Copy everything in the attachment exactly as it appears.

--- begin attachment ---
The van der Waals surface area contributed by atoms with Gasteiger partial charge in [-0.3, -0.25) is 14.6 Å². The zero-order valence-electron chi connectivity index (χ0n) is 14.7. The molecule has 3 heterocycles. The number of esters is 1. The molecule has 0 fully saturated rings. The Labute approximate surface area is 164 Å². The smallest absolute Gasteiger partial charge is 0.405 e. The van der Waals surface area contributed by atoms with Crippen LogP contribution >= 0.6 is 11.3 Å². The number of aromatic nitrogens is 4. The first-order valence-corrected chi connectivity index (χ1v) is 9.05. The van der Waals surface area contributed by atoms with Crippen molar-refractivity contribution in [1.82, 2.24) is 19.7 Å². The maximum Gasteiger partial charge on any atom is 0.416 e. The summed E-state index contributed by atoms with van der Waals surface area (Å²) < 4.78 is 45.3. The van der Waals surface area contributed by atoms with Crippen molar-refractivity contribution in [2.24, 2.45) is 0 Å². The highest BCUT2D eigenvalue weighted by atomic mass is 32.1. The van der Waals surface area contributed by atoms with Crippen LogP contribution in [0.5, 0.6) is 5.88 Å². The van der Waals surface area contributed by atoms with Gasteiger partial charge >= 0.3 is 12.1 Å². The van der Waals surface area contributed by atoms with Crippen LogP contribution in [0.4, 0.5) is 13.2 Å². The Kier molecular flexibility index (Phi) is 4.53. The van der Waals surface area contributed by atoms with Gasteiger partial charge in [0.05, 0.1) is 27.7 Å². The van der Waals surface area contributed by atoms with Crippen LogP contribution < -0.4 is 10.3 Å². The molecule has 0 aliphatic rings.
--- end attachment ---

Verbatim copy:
The van der Waals surface area contributed by atoms with Gasteiger partial charge in [-0.3, -0.25) is 14.6 Å². The zero-order valence-electron chi connectivity index (χ0n) is 14.7. The molecule has 3 heterocycles. The number of esters is 1. The molecule has 0 fully saturated rings. The Labute approximate surface area is 164 Å². The smallest absolute Gasteiger partial charge is 0.405 e. The van der Waals surface area contributed by atoms with Crippen LogP contribution >= 0.6 is 11.3 Å². The number of aromatic nitrogens is 4. The first-order valence-corrected chi connectivity index (χ1v) is 9.05. The van der Waals surface area contributed by atoms with Crippen molar-refractivity contribution in [1.82, 2.24) is 19.7 Å². The maximum Gasteiger partial charge on any atom is 0.416 e. The summed E-state index contributed by atoms with van der Waals surface area (Å²) < 4.78 is 45.3. The van der Waals surface area contributed by atoms with Crippen molar-refractivity contribution in [2.24, 2.45) is 0 Å². The highest BCUT2D eigenvalue weighted by atomic mass is 32.1. The van der Waals surface area contributed by atoms with Crippen LogP contribution in [0.5, 0.6) is 5.88 Å². The van der Waals surface area contributed by atoms with Gasteiger partial charge >= 0.3 is 12.1 Å². The van der Waals surface area contributed by atoms with Crippen LogP contribution in [0.4, 0.5) is 13.2 Å². The Kier molecular flexibility index (Phi) is 4.53. The van der Waals surface area contributed by atoms with Gasteiger partial charge in [0.05, 0.1) is 27.7 Å². The van der Waals surface area contributed by atoms with Crippen LogP contribution < -0.4 is 10.3 Å². The molecule has 0 aliphatic rings.